And so I think it’s incumbent on us to draw some lessons from that period about whose side the news is on. We get in and we make sure that we are the active ingredient in that mediation, and that means even progressive, democratic-minded media like The Real News. Again, you can either wait for it to come and cover you, or you can engage it, as you see all of these young adults who are being hired here, who are behind these cameras, that this is a public, social space, not just a typical media space, where this is a town meeting, meaning that you, the demos, the active citizen, the ordinary people, are bringing your views and mediating, discussing, and debating. And the news then is a refractor and a facilitator for that. So I think it’s incumbent on us to do that. Otherwise, we will simply remain the objects of their intrigue.

And there’s all kinds of intrigue. We can see what’s happening with the Malaysian plane. No one knew what in the hell was going on. But it was an interesting way to take us off and away from serious matters like what’s going on right here with Nissan workers; what’s going on with violence in our streets, of why Ras Baraka, for example, in Newark is running about the issue of violence and he’s saying that what goes on here is not just in Newark, it’s something going on across the country; or Andy Shallal in Washington, that this is not just about who will be mayor of Washington, although that is the nation’s capital. But these issues are the same issues going on all over the country. And, therefore, what used to be sort of isolated–this city, that city–connects us.

Baltimore is a classic example. You know. We don’t know enough in this country about Baltimore. And I don’t say that simply because I’m sitting here, I live 30 miles away. But this is an extraordinary city, in both its virtues and both its failings, and we would hardly know that you were here.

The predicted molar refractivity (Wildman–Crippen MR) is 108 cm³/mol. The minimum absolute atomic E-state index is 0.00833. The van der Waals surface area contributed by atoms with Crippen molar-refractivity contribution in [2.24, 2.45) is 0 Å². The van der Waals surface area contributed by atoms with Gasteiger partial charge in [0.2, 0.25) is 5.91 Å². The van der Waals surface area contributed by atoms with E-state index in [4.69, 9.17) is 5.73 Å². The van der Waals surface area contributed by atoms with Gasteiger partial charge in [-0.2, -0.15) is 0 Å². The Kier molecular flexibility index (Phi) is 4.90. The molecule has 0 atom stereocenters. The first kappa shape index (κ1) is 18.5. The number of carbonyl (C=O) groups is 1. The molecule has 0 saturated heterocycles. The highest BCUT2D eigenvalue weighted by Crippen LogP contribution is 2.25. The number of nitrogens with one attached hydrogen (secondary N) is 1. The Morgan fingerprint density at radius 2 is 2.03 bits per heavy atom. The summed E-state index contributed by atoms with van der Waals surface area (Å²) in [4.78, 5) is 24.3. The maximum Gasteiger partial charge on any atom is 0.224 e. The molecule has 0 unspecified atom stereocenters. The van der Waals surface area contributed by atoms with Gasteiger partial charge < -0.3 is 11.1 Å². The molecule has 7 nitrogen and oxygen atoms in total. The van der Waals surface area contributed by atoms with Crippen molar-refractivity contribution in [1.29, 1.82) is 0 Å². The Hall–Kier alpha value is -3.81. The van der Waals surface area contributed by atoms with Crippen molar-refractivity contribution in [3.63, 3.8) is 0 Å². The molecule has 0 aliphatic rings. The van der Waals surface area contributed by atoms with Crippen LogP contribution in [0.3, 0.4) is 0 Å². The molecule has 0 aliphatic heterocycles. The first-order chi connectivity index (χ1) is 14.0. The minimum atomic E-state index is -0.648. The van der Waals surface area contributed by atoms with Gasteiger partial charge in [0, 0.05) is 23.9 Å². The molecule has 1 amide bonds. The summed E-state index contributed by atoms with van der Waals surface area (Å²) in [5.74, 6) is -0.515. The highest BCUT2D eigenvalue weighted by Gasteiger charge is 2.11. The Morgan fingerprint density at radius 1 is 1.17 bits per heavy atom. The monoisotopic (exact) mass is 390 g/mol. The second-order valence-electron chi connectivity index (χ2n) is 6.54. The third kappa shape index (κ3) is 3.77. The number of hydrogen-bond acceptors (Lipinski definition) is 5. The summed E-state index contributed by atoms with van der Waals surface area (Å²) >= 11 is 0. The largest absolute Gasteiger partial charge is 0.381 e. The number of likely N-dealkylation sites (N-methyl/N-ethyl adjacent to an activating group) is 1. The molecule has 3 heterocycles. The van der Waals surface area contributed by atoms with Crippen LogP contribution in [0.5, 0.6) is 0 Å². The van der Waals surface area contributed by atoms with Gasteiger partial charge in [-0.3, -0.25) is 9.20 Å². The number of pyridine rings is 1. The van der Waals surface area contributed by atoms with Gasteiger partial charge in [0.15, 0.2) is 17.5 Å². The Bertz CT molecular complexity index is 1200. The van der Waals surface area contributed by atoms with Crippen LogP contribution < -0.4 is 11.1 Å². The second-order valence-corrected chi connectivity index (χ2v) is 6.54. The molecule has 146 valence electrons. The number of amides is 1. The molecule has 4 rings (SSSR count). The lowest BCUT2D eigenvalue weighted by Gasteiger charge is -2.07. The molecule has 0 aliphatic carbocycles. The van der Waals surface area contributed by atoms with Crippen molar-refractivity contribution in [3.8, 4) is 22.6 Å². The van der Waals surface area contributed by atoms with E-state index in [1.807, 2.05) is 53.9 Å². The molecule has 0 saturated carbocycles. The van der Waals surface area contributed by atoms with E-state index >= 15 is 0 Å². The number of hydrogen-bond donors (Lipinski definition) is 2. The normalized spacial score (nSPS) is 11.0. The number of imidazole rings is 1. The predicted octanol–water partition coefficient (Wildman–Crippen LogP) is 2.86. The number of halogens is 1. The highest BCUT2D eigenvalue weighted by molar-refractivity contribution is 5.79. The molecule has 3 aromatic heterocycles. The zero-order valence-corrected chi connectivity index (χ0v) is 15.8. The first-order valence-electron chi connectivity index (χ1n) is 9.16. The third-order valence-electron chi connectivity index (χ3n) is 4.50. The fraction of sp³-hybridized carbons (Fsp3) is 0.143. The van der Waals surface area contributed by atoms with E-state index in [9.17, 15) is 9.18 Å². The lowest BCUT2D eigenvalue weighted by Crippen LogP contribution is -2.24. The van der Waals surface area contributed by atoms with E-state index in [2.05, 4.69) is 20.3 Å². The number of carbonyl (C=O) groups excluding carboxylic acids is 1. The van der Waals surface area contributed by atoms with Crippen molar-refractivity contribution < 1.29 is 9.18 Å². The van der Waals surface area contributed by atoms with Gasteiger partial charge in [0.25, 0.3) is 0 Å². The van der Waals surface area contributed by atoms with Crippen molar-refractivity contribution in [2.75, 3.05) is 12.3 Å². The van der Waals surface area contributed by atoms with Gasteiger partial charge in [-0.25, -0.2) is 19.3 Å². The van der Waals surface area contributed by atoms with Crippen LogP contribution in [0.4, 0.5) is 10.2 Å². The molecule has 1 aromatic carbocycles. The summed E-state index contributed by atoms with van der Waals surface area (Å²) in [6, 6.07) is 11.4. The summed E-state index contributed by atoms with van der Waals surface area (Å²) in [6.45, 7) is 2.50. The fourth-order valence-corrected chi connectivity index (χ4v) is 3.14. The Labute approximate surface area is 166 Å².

Now, that places some responsibility on us vis-à-vis the news. We really have to be more creative and more active and less just personal and how we communicate through our social media. But we have to convene. This is a public space to convene. This is not the only public space. But we have got to make the news come to us and make the news open up, despite its own interests, to hear our voice. That’s what governance and mediation is about. Otherwise, we are the passive citizens.

And Venezuela is one of those areas where we see a lot of dynamism of a whole construct called participatory democracy and active citizenship, citizens saying, no, I will not wait every two to four or eight years to see what you’ve done with me; I’m going to be on your doorstep daily. And, of course, there are really strong, intense things going on, people standing on both sides of that divide, except somebody won. And, you know, it’s like the other side is like the Tea Party, saying: I don’t care who won; I’m not going to respect that; I’m not going to deal with the protocols; I’m going to call you nasty names, racial names; I don’t really care what women said at the voting box, your place is in the kitchen, waiting on the man to come home. You know, there are large numbers of people in this country who think that way. And these are well-educated people think that way.